Stolen Ride recently interviewed a reformed bike thief about his old trade in Cycling Weekly. It makes for some scary but not unprecedented reading. We thought it would be useful to pull together some new and old tips for securing your bike that will give you the best chance of returning to it intact at the end of the day. Some of these points are mentioned briefly in the interview but we will give you more detail and some extra suggestions.
We recently updated our bike lock guide to help you find the best lock for your needs. Generally, you want to look for a gold standard d-lock with as small of an aperture as possible. I have been using the Knog Strongman which is nice and small. If I have access to a regular rack this works well to secure my frame to it and leaves little room for tools to get leverage.
The interview refers to Kryptonite locks not being a good idea as they have barrel locks. This is not true anymore and the Kryptonite New York lock is one of the best around and one we here at London Cyclist frequently use around town.
How you lock your bike is as important as what you lock it with. Multiple locks are a good deterrent as it takes longer to get your bike free. If you can carry two around, or you have quick release wheels, then you should use one to lock the rear wheel and frame to a rack or other secure object (as pictured below). The second lock should be used to secure your front wheel to the bike frame.
Try to avoid locking your bike to a signpost as a determined individual can remove the sign and lift your bike over. You should also avoid locking your bike to thin railings as these can be cut or removed, sometimes easier than getting through a good lock.
Use component locks like Pitlocks, Pinhead or similar. It won’t stop your whole bike from being stolen, but you can stop parts being taken from your bike, particularly wheels which are probably the most expensive single item on your bike after the frame. You can also use a small cable lock but this will only stop someone without wire cutters.
Finally, not something mentioned in the Cycling Weekly article but something was reported on recently is intentional damage to bike racks themselves. There are some bike racks around London which have been cut and then covered up with tape so the thieves can simply slip the bike lock off and take the bike away. Therefore, it is always worth checking the rack you are using too.
Location and time of day
To be honest, there is not much you can do about this based on the information in the interview. Interestingly the interview said that secure bike parking areas were not safe. I guess it is like building security – lots of people get in as people are coming and going all the time. CCTV also didn’t put the thieves off and is hard to get hold of in the event that the locking location is covered. It also mentioned that they didn’t target specific bikes, rather stole opportunistically. However, I don’t see how it can hurt to vary your locking location (unless you forget where you locked it of course!).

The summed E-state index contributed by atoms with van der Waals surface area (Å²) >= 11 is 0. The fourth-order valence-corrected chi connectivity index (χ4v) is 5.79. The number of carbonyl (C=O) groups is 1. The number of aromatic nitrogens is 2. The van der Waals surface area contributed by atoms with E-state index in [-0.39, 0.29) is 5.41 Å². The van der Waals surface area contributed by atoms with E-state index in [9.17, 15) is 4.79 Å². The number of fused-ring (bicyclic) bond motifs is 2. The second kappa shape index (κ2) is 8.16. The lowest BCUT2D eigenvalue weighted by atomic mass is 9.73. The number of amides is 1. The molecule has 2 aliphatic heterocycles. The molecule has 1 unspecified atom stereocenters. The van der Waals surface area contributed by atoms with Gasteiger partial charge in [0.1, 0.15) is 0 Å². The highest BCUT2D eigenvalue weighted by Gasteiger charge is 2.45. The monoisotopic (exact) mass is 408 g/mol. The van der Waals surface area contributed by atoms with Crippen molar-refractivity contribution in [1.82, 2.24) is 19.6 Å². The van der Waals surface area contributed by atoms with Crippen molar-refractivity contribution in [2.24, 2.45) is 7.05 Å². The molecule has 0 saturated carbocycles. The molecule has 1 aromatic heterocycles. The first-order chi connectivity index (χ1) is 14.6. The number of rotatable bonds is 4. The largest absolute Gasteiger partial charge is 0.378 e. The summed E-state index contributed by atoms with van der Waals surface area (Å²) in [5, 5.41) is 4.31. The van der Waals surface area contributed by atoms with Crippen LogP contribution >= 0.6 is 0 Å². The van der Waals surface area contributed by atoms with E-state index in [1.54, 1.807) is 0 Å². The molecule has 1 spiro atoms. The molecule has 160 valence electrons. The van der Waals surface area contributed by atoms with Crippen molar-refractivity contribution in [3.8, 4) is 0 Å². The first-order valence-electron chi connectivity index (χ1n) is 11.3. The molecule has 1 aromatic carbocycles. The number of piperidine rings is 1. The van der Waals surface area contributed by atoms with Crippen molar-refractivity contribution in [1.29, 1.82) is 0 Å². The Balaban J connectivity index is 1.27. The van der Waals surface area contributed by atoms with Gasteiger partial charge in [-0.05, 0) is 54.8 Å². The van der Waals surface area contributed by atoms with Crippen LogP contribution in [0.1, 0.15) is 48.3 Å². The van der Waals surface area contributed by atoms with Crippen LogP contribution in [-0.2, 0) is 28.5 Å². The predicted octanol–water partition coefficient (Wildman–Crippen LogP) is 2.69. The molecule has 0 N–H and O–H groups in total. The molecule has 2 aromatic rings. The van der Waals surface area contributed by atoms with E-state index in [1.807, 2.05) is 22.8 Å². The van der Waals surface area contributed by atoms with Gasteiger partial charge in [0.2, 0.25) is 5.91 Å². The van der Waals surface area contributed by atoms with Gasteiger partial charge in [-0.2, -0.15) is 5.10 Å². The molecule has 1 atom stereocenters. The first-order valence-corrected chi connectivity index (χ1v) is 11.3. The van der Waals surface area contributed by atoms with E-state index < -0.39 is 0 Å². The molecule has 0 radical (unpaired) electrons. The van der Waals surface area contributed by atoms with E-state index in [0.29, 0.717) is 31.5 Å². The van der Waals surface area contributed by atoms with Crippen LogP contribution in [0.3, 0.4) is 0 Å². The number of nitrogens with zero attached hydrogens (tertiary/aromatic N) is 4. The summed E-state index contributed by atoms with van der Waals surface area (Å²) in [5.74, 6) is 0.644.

Leaving a bike overnight, especially on the weekend, in a central location seems to be a big risk factor. The guy in the article mentions that this is when they got most of the bikes and it makes sense that bike theft is easier in the dark. If you are intending to go out after work and not ride home, it might be worth not riding at all that day rather than leave your bike out, particularly on a Friday.
A similar interview I read with a different reformed bike thief has suggested that they sometimes puncture tyres to disable a bike. This may force you to leave your bike over night when they have more time and privacy to break a lock. Therefore, it is always worth carrying a patch kit or spare tube to give yourself the chance to get your bike home rather than leave it out. At the very least you might want to move it a few blocks.
Ultimately a determined thief is going to find someway to get your bike. Really your goal is not giving them an easy opportunity and to be hard enough to steal that they move on elsewhere. This may sound harsh for your fellow cyclists, but it is the sad reality. The above tips can help keep your bike safe.
In addition to following these tips, it might also be worth thinking about getting insurance for your bike. You could also think about getting a folding bike if you have a safe area inside your office to leave it. It also solves storage problems at home and means you can bring your bike inside and not leave it out or in an insecure hallway. Finally, bike marking by the Bike Register is a must as it is free and takes about 5 mins.
It may seem like a hassle and it is certainly unfair that we have to go to so much effort to keep our bikes secure, but it is worth it in the long run.
What tips do you have for keeping your beloved bicycle safe? Share them below!